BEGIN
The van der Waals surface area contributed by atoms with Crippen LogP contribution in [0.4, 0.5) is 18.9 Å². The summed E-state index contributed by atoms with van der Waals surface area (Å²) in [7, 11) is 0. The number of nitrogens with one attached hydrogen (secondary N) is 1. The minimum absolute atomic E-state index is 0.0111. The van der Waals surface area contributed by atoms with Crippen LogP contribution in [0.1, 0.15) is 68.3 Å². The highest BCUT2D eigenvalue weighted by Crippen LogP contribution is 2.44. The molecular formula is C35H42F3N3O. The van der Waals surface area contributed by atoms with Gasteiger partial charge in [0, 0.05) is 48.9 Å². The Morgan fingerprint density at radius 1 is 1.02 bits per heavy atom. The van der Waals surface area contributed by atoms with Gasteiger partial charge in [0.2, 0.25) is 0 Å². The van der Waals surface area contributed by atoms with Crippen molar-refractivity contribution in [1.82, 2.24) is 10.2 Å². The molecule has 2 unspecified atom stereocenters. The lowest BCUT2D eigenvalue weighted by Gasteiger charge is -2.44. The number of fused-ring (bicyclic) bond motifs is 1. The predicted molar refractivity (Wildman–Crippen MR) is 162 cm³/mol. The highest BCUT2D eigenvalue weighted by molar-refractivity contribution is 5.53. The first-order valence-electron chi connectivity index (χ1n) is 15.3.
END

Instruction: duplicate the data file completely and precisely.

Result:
The van der Waals surface area contributed by atoms with Crippen LogP contribution in [0.4, 0.5) is 18.9 Å². The summed E-state index contributed by atoms with van der Waals surface area (Å²) in [7, 11) is 0. The number of nitrogens with one attached hydrogen (secondary N) is 1. The minimum absolute atomic E-state index is 0.0111. The van der Waals surface area contributed by atoms with Crippen LogP contribution in [0.1, 0.15) is 68.3 Å². The highest BCUT2D eigenvalue weighted by Crippen LogP contribution is 2.44. The molecular formula is C35H42F3N3O. The van der Waals surface area contributed by atoms with Gasteiger partial charge in [0, 0.05) is 48.9 Å². The Morgan fingerprint density at radius 1 is 1.02 bits per heavy atom. The van der Waals surface area contributed by atoms with Gasteiger partial charge in [0.2, 0.25) is 0 Å². The van der Waals surface area contributed by atoms with Crippen molar-refractivity contribution in [1.82, 2.24) is 10.2 Å². The molecule has 2 unspecified atom stereocenters. The lowest BCUT2D eigenvalue weighted by Gasteiger charge is -2.44. The number of fused-ring (bicyclic) bond motifs is 1. The predicted molar refractivity (Wildman–Crippen MR) is 162 cm³/mol. The highest BCUT2D eigenvalue weighted by molar-refractivity contribution is 5.53. The first-order valence-electron chi connectivity index (χ1n) is 15.3.